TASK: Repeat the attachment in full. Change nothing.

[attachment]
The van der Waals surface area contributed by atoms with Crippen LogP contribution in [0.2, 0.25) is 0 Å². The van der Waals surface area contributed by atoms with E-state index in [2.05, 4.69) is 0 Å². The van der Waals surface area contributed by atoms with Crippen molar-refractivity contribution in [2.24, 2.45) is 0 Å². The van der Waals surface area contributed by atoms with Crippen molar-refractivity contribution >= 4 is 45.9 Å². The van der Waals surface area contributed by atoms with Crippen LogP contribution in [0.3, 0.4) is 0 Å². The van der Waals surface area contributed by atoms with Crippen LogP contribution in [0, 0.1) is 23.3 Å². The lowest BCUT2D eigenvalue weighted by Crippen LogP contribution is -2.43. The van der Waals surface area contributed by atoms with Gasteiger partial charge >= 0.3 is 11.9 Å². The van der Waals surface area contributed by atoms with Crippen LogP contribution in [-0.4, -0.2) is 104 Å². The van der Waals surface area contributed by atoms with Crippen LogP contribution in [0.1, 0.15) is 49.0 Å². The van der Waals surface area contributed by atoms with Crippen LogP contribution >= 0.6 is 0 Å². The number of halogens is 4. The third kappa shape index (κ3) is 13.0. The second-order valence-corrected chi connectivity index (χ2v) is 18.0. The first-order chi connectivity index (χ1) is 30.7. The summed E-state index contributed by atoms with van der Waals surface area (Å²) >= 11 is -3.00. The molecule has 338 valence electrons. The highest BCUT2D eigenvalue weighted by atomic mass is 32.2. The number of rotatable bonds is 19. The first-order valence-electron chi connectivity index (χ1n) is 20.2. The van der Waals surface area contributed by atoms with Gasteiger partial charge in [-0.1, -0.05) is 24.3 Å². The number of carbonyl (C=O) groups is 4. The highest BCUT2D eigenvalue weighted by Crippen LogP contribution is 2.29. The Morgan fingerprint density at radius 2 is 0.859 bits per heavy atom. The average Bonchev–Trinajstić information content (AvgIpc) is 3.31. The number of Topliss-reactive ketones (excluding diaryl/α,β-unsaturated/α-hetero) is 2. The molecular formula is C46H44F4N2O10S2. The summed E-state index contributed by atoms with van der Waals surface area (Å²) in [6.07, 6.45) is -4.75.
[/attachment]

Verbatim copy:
The van der Waals surface area contributed by atoms with Crippen LogP contribution in [0.2, 0.25) is 0 Å². The van der Waals surface area contributed by atoms with E-state index in [2.05, 4.69) is 0 Å². The van der Waals surface area contributed by atoms with Crippen molar-refractivity contribution in [2.24, 2.45) is 0 Å². The van der Waals surface area contributed by atoms with Crippen molar-refractivity contribution >= 4 is 45.9 Å². The van der Waals surface area contributed by atoms with Crippen LogP contribution in [0.3, 0.4) is 0 Å². The van der Waals surface area contributed by atoms with Crippen LogP contribution in [0, 0.1) is 23.3 Å². The lowest BCUT2D eigenvalue weighted by Crippen LogP contribution is -2.43. The van der Waals surface area contributed by atoms with Gasteiger partial charge >= 0.3 is 11.9 Å². The van der Waals surface area contributed by atoms with Crippen LogP contribution in [-0.4, -0.2) is 104 Å². The van der Waals surface area contributed by atoms with Crippen LogP contribution in [0.1, 0.15) is 49.0 Å². The van der Waals surface area contributed by atoms with Crippen LogP contribution >= 0.6 is 0 Å². The number of halogens is 4. The third kappa shape index (κ3) is 13.0. The second-order valence-corrected chi connectivity index (χ2v) is 18.0. The first-order chi connectivity index (χ1) is 30.7. The summed E-state index contributed by atoms with van der Waals surface area (Å²) >= 11 is -3.00. The molecule has 338 valence electrons. The highest BCUT2D eigenvalue weighted by atomic mass is 32.2. The number of rotatable bonds is 19. The first-order valence-electron chi connectivity index (χ1n) is 20.2. The van der Waals surface area contributed by atoms with Gasteiger partial charge in [-0.1, -0.05) is 24.3 Å². The number of carbonyl (C=O) groups is 4. The highest BCUT2D eigenvalue weighted by Crippen LogP contribution is 2.29. The Morgan fingerprint density at radius 2 is 0.859 bits per heavy atom. The average Bonchev–Trinajstić information content (AvgIpc) is 3.31. The number of Topliss-reactive ketones (excluding diaryl/α,β-unsaturated/α-hetero) is 2. The molecular formula is C46H44F4N2O10S2. The summed E-state index contributed by atoms with van der Waals surface area (Å²) in [6.07, 6.45) is -4.75.